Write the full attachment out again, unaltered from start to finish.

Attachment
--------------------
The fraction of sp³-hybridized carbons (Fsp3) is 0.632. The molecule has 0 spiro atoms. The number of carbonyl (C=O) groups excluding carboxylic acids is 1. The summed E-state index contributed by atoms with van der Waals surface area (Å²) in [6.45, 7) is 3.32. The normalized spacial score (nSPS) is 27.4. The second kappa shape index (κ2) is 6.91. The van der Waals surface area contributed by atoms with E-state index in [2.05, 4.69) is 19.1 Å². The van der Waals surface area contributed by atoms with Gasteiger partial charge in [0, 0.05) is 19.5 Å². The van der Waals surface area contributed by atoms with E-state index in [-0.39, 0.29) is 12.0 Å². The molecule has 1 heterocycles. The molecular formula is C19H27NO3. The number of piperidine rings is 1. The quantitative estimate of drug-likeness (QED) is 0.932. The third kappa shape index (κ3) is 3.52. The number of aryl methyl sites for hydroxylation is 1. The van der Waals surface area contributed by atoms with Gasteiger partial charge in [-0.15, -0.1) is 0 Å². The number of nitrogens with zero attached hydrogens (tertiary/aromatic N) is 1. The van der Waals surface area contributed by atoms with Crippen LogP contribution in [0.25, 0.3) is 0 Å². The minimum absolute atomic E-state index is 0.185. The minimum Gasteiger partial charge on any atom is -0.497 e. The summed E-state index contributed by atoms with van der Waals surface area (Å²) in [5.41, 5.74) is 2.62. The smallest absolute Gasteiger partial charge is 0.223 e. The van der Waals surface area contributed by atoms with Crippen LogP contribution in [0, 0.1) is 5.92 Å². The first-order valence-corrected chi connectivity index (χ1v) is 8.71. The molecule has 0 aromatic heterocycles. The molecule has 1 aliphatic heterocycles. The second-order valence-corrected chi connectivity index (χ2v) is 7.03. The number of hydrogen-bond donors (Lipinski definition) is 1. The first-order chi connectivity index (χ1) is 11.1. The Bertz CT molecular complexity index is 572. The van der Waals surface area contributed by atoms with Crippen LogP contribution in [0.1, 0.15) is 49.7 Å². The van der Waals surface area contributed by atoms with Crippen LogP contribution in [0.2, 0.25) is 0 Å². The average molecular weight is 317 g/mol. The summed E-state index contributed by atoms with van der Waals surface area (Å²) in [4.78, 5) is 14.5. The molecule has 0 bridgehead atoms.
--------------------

The fraction of sp³-hybridized carbons (Fsp3) is 0.632. The molecule has 0 spiro atoms. The number of carbonyl (C=O) groups excluding carboxylic acids is 1. The summed E-state index contributed by atoms with van der Waals surface area (Å²) in [6.45, 7) is 3.32. The normalized spacial score (nSPS) is 27.4. The second kappa shape index (κ2) is 6.91. The van der Waals surface area contributed by atoms with E-state index in [2.05, 4.69) is 19.1 Å². The van der Waals surface area contributed by atoms with Gasteiger partial charge in [0, 0.05) is 19.5 Å². The van der Waals surface area contributed by atoms with E-state index in [-0.39, 0.29) is 12.0 Å². The molecule has 1 heterocycles. The molecular formula is C19H27NO3. The number of piperidine rings is 1. The quantitative estimate of drug-likeness (QED) is 0.932. The third kappa shape index (κ3) is 3.52. The number of aryl methyl sites for hydroxylation is 1. The van der Waals surface area contributed by atoms with Gasteiger partial charge in [-0.15, -0.1) is 0 Å². The number of nitrogens with zero attached hydrogens (tertiary/aromatic N) is 1. The van der Waals surface area contributed by atoms with Crippen LogP contribution in [0.25, 0.3) is 0 Å². The minimum absolute atomic E-state index is 0.185. The minimum Gasteiger partial charge on any atom is -0.497 e. The summed E-state index contributed by atoms with van der Waals surface area (Å²) in [5.41, 5.74) is 2.62. The smallest absolute Gasteiger partial charge is 0.223 e. The van der Waals surface area contributed by atoms with Crippen LogP contribution in [0, 0.1) is 5.92 Å². The first-order valence-corrected chi connectivity index (χ1v) is 8.71. The molecule has 0 aromatic heterocycles. The molecule has 1 aliphatic heterocycles. The second-order valence-corrected chi connectivity index (χ2v) is 7.03. The number of hydrogen-bond donors (Lipinski definition) is 1. The first-order chi connectivity index (χ1) is 11.1. The Bertz CT molecular complexity index is 572. The van der Waals surface area contributed by atoms with Crippen LogP contribution in [0.1, 0.15) is 49.7 Å². The van der Waals surface area contributed by atoms with Crippen LogP contribution in [0.2, 0.25) is 0 Å². The average molecular weight is 317 g/mol. The summed E-state index contributed by atoms with van der Waals surface area (Å²) in [4.78, 5) is 14.5. The molecule has 0 bridgehead atoms.